Managing Complex Conditions Through Exercise Therapy: A Guide for Exercise Professionals

Jun 04, 2024

Last month I went live to a bunch of inspired paediatric practitioners and talked about managing complex conditions and exercise and health professionals. I got the most amazing feedback so decided to share it with you on here. You can also grab my free masterclass replay here.


As an exercise professional, working with clients who have complex health conditions can be challenging but highly rewarding. To ensure you provide the best possible care, it’s crucial to ask yourself three key questions:

  1. Are They Diagnosed? And What Are the Details Around Their Diagnosis?

  2. What Are Their Presentations and Preferences?

  3. What Health Professionals Are They Working With?

Let’s unpack these to understand why we are asking them, why it is so important to understand and explore how they can guide you in managing complex conditions through exercise therapy.

1. Are They Diagnosed? And What Are the Details Around Their Diagnosis?

Understanding the details of the child's diagnosis is the foundation of effective exercise therapy. Here’s how you can approach this:

  • Understand the Diagnosis: Ensure you thoroughly understand the details of the diagnosis. This includes knowing the symptoms, progression, and common complications associated with the condition.

  • Associated Co-Morbidities: Be aware of any co-morbidities that are commonly associated with the primary diagnosis. This knowledge helps in anticipating additional challenges, needs your client might face and can set you and your child up for success.

  • Assessment Methods: Familiarize yourself with how the condition is assessed and monitored. This understanding can help you interpret medical reports and communicate more effectively with other healthcare providers.

  • Undiagnosed Clients: If a client does not have a formal diagnosis but presents with symptoms, concerns and difficulties, focus on understanding these presentations. Make recommendations based on observed symptoms and any provisional referrals for diagnoses from healthcare professionals.

2. What Are Their Presentations and Preferences?

Each child's experience with their condition is unique. Understanding their specific presentations and preferences is crucial:

  • Sub-Categories of Presentation: Identify and understand sub-categories related to the condition, such as muscle tone variations, sensory profiling, or behavioural differences and things like demand avoidance. Knowing these can help you tailor your approach.

  • Client Preferences: Engage your child's carer in pre session conversations about their child's likes and dislikes from activities, tv shows, through to environment and sensory preferences. We can use this to set up our space, have what we need available and increase their motivation. All crucial for a successful intervention.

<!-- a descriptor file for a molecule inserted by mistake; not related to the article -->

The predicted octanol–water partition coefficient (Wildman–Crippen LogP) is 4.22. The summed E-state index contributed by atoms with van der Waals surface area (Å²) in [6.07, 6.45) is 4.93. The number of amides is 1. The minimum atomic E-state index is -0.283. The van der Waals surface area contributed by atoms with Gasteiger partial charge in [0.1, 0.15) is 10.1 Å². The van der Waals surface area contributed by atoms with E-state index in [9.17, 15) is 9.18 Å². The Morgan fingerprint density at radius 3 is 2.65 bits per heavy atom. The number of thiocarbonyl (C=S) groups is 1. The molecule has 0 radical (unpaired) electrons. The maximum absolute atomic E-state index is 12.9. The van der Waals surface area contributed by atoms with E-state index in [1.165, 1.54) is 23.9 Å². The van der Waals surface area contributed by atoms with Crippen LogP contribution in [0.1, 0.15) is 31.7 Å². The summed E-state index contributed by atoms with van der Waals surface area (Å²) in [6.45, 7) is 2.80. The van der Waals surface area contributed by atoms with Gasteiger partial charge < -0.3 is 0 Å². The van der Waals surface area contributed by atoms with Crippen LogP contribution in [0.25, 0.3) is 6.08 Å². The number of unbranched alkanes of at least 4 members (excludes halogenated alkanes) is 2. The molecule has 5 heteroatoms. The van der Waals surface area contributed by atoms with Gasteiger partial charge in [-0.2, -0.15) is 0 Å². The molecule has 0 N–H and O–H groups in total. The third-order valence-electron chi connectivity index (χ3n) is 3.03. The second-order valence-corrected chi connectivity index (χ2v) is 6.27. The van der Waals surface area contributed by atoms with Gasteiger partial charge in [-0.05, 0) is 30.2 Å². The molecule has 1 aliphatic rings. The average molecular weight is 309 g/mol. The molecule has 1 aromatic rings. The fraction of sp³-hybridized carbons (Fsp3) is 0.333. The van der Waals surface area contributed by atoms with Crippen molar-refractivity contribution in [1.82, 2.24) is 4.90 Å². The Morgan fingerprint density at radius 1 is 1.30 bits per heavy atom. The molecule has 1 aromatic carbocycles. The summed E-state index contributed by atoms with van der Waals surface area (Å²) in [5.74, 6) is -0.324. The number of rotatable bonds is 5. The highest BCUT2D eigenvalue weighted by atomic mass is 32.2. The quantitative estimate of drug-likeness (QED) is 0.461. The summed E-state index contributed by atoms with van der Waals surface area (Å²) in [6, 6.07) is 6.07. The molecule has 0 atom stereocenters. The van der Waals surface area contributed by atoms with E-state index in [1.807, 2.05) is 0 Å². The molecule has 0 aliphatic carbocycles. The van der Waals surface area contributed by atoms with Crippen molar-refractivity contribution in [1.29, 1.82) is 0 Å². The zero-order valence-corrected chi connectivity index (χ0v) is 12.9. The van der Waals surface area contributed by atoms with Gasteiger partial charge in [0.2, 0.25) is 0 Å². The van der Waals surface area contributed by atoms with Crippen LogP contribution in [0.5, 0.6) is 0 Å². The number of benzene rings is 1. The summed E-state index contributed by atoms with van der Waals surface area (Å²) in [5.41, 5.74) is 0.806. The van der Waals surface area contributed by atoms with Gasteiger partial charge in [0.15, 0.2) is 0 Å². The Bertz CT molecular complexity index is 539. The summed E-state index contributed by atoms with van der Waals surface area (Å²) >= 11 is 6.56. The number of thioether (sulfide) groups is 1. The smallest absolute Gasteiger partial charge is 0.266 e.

• Behavioral Considerations: Be aware of any behaviors that might affect their participation in exercise. For example, some clients might have sensory sensitivities or behavioral triggers that need to be managed. It also helps align your expectations with the session.

  • Environmental Setup: Create a conducive environment that supports their needs and preferences. This might involve how you set up the space, the other people sharing the space, through to time of day, number of activities out and even how you project your voice and the lighting you have on.

3. What Health Professionals Are They Working With?

Collaboration with other healthcare professionals can enhance the effectiveness of your exercise program:

  • Connect with Providers: Establish connections with other professionals involved in your child's care. This collaboration can lead to better outcomes, save time, and provide comprehensive support for the client.

  • Review Assessments: Review any assessments and reports provided by these professionals. These documents offer valuable insights into the child's condition and progress.

  • Feedback and Insights: Gather information on what strategies and interventions have been successful or unsuccessful. This feedback can help you refine your approach and avoid potential pitfalls.

Finding Opportunities Through Connection

For children with complex conditions, connection is always the first priority:

  • Build Connection: Establish a strong, trusting relationship with the child. Have fun, play games and listen to them. Connection lays the groundwork for effective therapeutic interventions.

  • Follow Their Lead: Let the child’s interests and responses guide your sessions. You can easily be led by them and find numerous opportunities to layer in therapy. Being responsive to their cues can create more meaningful and engaging experiences.

  • Educate and Communicate: Continuously communicate with parents, carers, and educators about the therapeutic outcomes of your sessions. Explain how activities like playful Pilates can benefit the child, making it easier for them to support the exercise program at home and school.


Managing complex conditions through exercise therapy requires a holistic and collaborative approach. By understanding a child's diagnosis, recognizing their unique presentations and preferences, and working closely with other healthcare professionals, you can create effective, personalized exercise programs.

Remember, the foundation of success is connection—building relationships with the children and their support networks to find the best opportunities for therapeutic intervention. Through this approach, you can help kids achieve their health and wellbeing goals, enhancing their overall quality of life and fulfilling experience for you as a paediatric practitioner!